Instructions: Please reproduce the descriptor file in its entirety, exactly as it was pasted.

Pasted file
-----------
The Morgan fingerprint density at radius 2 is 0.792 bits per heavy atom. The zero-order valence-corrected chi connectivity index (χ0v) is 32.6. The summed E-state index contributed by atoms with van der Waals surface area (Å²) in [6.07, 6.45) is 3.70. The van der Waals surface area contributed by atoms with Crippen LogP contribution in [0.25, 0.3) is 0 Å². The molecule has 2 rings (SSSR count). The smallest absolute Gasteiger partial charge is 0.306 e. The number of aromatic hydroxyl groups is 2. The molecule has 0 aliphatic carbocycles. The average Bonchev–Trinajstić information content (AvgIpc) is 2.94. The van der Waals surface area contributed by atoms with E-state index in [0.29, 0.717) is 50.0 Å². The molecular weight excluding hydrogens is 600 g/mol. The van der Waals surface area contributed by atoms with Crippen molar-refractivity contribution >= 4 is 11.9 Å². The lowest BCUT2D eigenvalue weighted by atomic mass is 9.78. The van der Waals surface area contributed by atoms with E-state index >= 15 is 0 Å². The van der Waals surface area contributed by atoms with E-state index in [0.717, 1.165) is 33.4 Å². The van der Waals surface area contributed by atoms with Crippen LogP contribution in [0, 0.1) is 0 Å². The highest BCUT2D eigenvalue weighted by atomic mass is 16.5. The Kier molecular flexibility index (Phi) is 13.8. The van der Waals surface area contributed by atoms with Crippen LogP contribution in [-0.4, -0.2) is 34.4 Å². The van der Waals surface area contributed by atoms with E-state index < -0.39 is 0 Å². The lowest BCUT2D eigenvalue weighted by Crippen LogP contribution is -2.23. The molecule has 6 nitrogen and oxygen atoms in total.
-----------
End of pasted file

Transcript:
The Morgan fingerprint density at radius 2 is 0.792 bits per heavy atom. The zero-order valence-corrected chi connectivity index (χ0v) is 32.6. The summed E-state index contributed by atoms with van der Waals surface area (Å²) in [6.07, 6.45) is 3.70. The van der Waals surface area contributed by atoms with Crippen LogP contribution in [0.25, 0.3) is 0 Å². The molecule has 2 rings (SSSR count). The smallest absolute Gasteiger partial charge is 0.306 e. The number of aromatic hydroxyl groups is 2. The molecule has 0 aliphatic carbocycles. The average Bonchev–Trinajstić information content (AvgIpc) is 2.94. The van der Waals surface area contributed by atoms with E-state index in [0.29, 0.717) is 50.0 Å². The molecular weight excluding hydrogens is 600 g/mol. The van der Waals surface area contributed by atoms with Crippen molar-refractivity contribution >= 4 is 11.9 Å². The lowest BCUT2D eigenvalue weighted by atomic mass is 9.78. The van der Waals surface area contributed by atoms with E-state index >= 15 is 0 Å². The van der Waals surface area contributed by atoms with E-state index in [0.717, 1.165) is 33.4 Å². The van der Waals surface area contributed by atoms with Crippen LogP contribution in [0, 0.1) is 0 Å². The highest BCUT2D eigenvalue weighted by atomic mass is 16.5. The Kier molecular flexibility index (Phi) is 13.8. The van der Waals surface area contributed by atoms with Crippen LogP contribution in [-0.4, -0.2) is 34.4 Å². The van der Waals surface area contributed by atoms with E-state index < -0.39 is 0 Å². The lowest BCUT2D eigenvalue weighted by Crippen LogP contribution is -2.23. The molecule has 6 nitrogen and oxygen atoms in total.